Gardeners plant mixture of vegetables, flowers

Kim Fundingsland/MDN Michael and Athena Mort, Minot, stand next to tall sweet corn and towering sunflowers in their backyard garden. Their garden was planned, in part, due to the coronavirus pandemic.

The corn is much taller than the gardeners. Mammoth sunflowers tower over the height of the garage and turn with the sun. Eyes on the cabbage keep a close watch over the plants. Bees and dragonflies move from plant to plant. Plants strain to stand tall under the weight of ripening tomatoes.

“We’ve never done a big garden before,” said Michael Mort. “We thought it was a good time, stuck at home with social distancing and everything. We had some extra time on our hands.”

Mort’s wife, Athena, has always had a knack for growing plants, mostly house plants, certainly never on as large a scale as what the Morts have produced this year at their northwest Minot residence. What used to be an overgrown area of their backyard is now a lush garden filled with a wide variety of vegetables and flowers.

There’s corn, several varieties of squash, beets, cucumbers, potatoes, tomatoes, pumpkins, watermelon, musk melon, garlic, carrots, onions, kale, Swiss chard, spinach, beans and cabbage. Even some okra.

“The neighbors enjoy it as much as we do,” said Michael Mort. “They stop by and visit. I think it’s brought us closer to all our neighbors. We’ve got to meet some that we haven’t met before.”

Kim Fundingsland/MDN Charlene Webb, Minot, checks on the progress of beans in a garden that includes several varieties of flowers growing amongst vegetables.

Michael Mort researched and planned the garden well before planting time. The soil had to be worked up, weeds removed and peat moss and fertilizer added. Planting was done according to which plants are known to be beneficial to each other. Watering is done from barrels that collects rainwater draining off the roof of a house and garage.

“This is the first year we’ve really attempted such a garden,” said Athena Mort. “If it was up to me, I’d probably have done the whole thing in tomatoes. I love tomatoes!”

Athena Mort made certain the garden would have plenty of color, planting flowers throughout the layout that add color to an already impressive display.

“I like to grow flowers in with the vegetables. I kind of love the poppies. We’ve really enjoyed how they are out here with companion planting.” said Athena Mort. “They say corn is supposed to be knee high by the Fourth of July. I think ours was waist high.”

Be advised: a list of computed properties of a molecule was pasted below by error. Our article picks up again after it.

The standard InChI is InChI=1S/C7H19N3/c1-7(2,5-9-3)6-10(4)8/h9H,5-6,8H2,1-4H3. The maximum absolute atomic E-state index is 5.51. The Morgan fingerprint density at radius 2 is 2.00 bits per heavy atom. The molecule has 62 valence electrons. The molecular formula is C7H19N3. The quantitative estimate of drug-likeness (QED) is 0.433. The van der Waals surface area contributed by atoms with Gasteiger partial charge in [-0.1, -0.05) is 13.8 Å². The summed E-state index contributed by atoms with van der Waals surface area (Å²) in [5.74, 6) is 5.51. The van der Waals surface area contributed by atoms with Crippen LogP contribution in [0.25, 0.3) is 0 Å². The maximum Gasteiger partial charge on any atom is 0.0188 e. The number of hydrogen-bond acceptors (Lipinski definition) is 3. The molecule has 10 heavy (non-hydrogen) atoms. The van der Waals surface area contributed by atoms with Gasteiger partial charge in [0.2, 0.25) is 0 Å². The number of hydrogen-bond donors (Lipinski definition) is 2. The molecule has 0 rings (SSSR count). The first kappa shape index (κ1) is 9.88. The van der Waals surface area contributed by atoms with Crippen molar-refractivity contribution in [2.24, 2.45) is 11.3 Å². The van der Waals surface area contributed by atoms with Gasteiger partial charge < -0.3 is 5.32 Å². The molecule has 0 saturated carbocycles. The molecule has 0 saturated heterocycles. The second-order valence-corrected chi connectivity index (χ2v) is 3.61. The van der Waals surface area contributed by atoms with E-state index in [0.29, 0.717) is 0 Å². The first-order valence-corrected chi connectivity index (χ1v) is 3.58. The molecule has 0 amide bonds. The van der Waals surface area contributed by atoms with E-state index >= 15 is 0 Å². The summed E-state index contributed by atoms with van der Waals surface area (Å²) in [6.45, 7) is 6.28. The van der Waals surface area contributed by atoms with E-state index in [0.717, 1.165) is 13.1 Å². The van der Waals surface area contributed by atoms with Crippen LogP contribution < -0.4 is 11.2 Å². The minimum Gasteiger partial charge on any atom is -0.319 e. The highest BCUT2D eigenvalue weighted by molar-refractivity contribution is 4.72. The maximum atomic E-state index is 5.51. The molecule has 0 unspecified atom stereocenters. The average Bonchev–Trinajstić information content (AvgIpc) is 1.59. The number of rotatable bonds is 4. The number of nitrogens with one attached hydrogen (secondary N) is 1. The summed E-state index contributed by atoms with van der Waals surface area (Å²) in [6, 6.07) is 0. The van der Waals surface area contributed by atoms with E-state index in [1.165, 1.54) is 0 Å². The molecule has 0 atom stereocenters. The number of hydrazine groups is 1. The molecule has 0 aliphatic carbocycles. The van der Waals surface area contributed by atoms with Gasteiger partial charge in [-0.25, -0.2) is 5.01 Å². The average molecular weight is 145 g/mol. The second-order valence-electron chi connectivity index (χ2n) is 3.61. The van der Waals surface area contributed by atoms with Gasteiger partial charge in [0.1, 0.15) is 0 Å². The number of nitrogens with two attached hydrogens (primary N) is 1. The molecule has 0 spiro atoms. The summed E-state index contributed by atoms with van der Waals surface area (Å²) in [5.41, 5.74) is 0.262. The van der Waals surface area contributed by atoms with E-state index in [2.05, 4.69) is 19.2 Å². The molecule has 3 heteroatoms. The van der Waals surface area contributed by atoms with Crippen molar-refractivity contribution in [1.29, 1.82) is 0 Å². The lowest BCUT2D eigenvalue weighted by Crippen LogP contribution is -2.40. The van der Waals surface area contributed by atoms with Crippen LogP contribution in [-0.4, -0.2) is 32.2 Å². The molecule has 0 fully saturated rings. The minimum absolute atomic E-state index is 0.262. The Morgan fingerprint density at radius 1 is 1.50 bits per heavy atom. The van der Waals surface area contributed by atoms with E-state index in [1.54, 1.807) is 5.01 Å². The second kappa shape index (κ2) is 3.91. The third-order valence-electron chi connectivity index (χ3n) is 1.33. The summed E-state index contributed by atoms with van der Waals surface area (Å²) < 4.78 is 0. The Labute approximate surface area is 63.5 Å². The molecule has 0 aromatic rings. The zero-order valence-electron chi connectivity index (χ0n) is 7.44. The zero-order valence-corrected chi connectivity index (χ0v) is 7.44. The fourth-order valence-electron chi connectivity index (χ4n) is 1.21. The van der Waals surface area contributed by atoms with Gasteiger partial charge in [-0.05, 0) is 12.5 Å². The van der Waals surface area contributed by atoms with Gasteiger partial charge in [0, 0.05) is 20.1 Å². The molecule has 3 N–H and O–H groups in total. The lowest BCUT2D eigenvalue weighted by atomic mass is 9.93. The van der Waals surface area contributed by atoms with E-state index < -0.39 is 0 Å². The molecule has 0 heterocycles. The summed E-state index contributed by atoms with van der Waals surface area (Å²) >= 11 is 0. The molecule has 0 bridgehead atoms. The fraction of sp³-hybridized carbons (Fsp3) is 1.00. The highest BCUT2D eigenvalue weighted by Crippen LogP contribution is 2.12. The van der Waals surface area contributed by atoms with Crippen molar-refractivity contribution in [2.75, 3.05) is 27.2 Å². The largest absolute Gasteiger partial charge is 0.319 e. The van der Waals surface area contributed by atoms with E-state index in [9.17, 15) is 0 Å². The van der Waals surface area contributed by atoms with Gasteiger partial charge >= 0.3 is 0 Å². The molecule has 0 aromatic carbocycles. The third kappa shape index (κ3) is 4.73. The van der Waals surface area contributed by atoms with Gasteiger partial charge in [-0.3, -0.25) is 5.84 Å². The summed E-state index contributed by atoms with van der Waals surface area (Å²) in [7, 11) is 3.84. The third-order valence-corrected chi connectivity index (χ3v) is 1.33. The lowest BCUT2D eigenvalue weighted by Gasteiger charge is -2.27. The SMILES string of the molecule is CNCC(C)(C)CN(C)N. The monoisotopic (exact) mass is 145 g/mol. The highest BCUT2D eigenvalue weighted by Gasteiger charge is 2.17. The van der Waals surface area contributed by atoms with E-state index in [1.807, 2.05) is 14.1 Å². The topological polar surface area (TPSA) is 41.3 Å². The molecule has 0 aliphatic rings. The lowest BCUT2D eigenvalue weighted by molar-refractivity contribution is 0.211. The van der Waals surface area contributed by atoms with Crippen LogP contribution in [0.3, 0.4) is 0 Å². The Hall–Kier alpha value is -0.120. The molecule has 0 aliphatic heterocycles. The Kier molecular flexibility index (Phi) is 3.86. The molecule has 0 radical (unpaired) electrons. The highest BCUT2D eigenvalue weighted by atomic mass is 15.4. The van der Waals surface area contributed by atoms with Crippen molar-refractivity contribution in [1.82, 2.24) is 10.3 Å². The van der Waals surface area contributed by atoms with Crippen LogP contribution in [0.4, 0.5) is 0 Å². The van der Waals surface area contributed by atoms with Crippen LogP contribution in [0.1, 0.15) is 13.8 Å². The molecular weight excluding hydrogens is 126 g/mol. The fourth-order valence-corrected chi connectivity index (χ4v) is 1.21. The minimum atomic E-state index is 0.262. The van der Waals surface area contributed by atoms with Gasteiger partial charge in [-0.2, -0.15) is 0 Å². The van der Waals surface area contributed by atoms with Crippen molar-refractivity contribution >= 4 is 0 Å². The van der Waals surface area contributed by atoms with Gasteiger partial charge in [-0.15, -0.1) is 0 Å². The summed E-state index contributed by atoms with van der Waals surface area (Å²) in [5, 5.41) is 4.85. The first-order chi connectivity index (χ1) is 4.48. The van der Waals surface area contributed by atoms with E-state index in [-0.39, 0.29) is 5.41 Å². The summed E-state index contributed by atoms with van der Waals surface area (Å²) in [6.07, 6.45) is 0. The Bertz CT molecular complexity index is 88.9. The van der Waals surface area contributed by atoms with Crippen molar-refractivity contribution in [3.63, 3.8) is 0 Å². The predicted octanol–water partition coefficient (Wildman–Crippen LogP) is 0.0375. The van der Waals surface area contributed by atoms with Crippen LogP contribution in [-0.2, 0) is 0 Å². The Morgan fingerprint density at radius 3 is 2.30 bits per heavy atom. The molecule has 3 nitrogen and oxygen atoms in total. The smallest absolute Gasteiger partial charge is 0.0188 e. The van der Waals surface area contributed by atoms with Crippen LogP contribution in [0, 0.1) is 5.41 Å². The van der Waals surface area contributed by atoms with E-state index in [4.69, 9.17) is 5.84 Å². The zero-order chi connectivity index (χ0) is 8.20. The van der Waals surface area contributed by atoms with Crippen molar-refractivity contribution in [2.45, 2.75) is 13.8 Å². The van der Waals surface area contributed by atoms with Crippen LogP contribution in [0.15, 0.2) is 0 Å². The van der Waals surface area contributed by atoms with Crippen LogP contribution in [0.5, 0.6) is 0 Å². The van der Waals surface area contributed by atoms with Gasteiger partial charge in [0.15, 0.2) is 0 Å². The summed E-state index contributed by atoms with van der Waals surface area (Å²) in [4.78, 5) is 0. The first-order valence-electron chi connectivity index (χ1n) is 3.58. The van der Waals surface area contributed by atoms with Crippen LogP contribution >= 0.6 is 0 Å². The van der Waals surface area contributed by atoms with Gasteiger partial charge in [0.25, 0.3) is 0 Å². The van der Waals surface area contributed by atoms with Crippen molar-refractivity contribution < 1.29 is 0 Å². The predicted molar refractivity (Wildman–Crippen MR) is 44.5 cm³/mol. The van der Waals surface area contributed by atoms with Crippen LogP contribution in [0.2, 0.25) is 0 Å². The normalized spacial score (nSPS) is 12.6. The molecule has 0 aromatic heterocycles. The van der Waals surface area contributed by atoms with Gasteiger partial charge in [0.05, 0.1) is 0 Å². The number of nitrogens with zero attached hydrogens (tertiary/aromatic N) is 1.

Charlene Webb, Michael Mort’s mother, spends considerable time tending to the garden. She says it comes naturally. Her parents were farmers in Arkansas. Still, she says, this garden is different from what she is used too and also has been done with a different purpose.

“We planted with our friends in mind,” said Webb. “We have a lot of friends that live in apartments and don’t have a garden. With the grocery store situation like it is and some of those people that can’t get out we have a mind to share, especially the potatoes.”

Webb said the early harvest has already resulted in two batches of pickles. Many other plants will be harvested in the coming weeks. One of several huge cabbage plants has been dubbed the “cabbage patch doll” because a neighbor added a couple of whimsical eyes to it.

Each of the three successful gardeners has a favorite or two growing in the garden. For Michael Mort it is the tree-like plants anchoring one end of the garden.

“I really like those mammoth sunflowers just because they are so spectacular,” said Michael Mort. “Also, I think, it’s the variety that I really enjoy because they all complement each other so well. I think it tells us a lot about our creator.”

The greenery, blossoms and flowers cover what was once a forgotten and somewhat unsightly piece of ground.

“It was a weed patch. You could hardly mow it because it was so rough,” said Webb. “It was never really cleaned up that much from the 2011 flood.”

What a difference a little tender loving care can make, and at a time when the coronavirus pandemic effects live in many different ways.

“It is nice to know we’ve got a little bit of a backup and we can put a little away for the winter and the coming months,” added Michael Mort.


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